Viewpoint: Time for a global science funder

22 Dec 2022 | Viewpoint

Geopolitics is polarising the world, hampering cross-border science and technology collaboration and slowing progress. Science|Business proposes a few solutions

Richard L. Hudson, editorial director and co-founder of Science|Business

No question, we have had a few lousy years: war, pandemic, stagflation, privation, climate disaster. So as the New Year beckons, we all wonder what’s next. Here are two scenarios that I, as a science policy journalist, see could happen over the next decade or so. I welcome your thoughts.

Option A: The world is divided into four competing blocs: The leading democracies, the Chinese ecosystem, Russia and (few) friends, and loose groupings of non-aligned nations. Trade and migration between the blocs are restricted by tariffs, security and visas. The world’s problems, from a warming climate to warfare, are worse.

Scientific progress and discovery have slowed, and without new breakthroughs the technologies to address humanity’s problems advance only incrementally. Each bloc sets its own R&D priorities, duplicating effort and limiting collaboration. Any significant scientific or technical advances are kept behind high patent, publication and security walls; open science has gone the way of Esperanto. Student and researcher visas are scarce, so most of the great universities are great no longer. We are in a New Dark Age.

Option B: Amidst the permacrisis of the 2020s, world leaders saw the importance of working together. Nations still compete for trade and investment, but they do so on the depth of their talent and the speed of their innovation. The two COPs, for climate and biodiversity, have been strengthened and joined by a third for infectious disease. Progress is still slow and costly, but human civilisation just might survive the century.

One of the engines of this progress has been science. A global science council funds cross-border fundamental research – far removed from trade and technology competition. Another global council funds and manages a few key research infrastructures. They aren’t huge, and don’t overlap existing national programmes; but they are open to every nationality and discipline. They provide authoritative evidence for policy makers, and keep communications open between competing nations. This is the age of science-based diplomacy.

As futurology goes, this is all pretty obvious: today, the dystopian scenario seems more probable. Geopolitical walls are going up everywhere – including in science and technology.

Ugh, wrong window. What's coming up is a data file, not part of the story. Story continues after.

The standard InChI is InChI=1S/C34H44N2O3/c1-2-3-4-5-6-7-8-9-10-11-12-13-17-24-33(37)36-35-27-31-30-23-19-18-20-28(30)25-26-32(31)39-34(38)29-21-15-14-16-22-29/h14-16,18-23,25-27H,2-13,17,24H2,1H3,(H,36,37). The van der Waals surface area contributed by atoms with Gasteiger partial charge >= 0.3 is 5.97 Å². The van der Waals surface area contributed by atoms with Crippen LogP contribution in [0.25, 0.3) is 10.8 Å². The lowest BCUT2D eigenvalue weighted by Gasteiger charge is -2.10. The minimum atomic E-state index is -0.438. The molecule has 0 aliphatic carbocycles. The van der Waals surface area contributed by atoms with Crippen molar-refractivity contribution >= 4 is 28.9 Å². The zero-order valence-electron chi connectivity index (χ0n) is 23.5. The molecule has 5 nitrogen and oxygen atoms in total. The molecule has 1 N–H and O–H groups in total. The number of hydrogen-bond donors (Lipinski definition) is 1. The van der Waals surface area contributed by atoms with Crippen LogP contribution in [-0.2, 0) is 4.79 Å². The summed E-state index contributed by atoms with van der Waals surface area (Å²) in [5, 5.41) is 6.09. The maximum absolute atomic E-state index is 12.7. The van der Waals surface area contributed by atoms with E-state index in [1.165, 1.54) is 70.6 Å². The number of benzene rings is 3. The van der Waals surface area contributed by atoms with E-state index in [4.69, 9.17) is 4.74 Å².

In the world of science, in particular, we are stumbling into a crisis. Total global spending on R&D now stands at more than $2 trillion a year. Today the products of science save lives, power cities, connect societies, feed billions. For good, they transform the fortunes of entire nations like India and China; for bad, they create selfish multibillionaires like Jeff Bezos and Elon Musk. In short, science and its child, technology, are now so successful that they have become too big, too important, too visible to escape political attention. Science is drawn into every conflict, every trade dispute, every war. Consider:

  • Within the first 10 days of the Russia’s invasion of Ukraine, most European governments had suspended formal R&D collaborations with Russian institutions, and leaned on many of their universities to do likewise. In a flash, the Cold War is reborn, affecting science.
  • Just six years ago the EU boasted its science programmes were “open to the world” and in the US the Obama Administration encouraged cooperation with China. That’s dead history now. The US under Trump tried prosecuting Chinese-American scientists for technology treason. The Group of Seven leading nations are coordinating security checks on science. In China, it is ever-more difficult for a foreign researcher to work there or access research data. Both sides, east and west, are putting bricks in a new Great Wall of China.
  • Even among long-standing research partners, politics is taking control. In Brussels, “strategic autonomy” – protectionism by another name – Is affecting trade relations. The EU just excluded researchers in the UK from late-stage quantum computing projects: too sensitive a technology to share. In Horizon Europe, the constant budget battles turn on such purely political issues as eastern Europe v. western Europe, regional v. national funding, renewable v. fossil energy, sustainable v. industrial farming.

All this is dangerous, and has been recognised as such for a while. In 2019, Jean-Pierre Bourguignon, former president of the European Research Council (ERC), put it this way: “Let us not think that scientific cooperation can simply be turned up or down exactly as we wish, like a volume control. Once people no longer feel welcomed. Once every individual visit or project starts to be questioned. Once our default position is suspicion and not trust. Then relationships that have been built over years can break down very quickly.”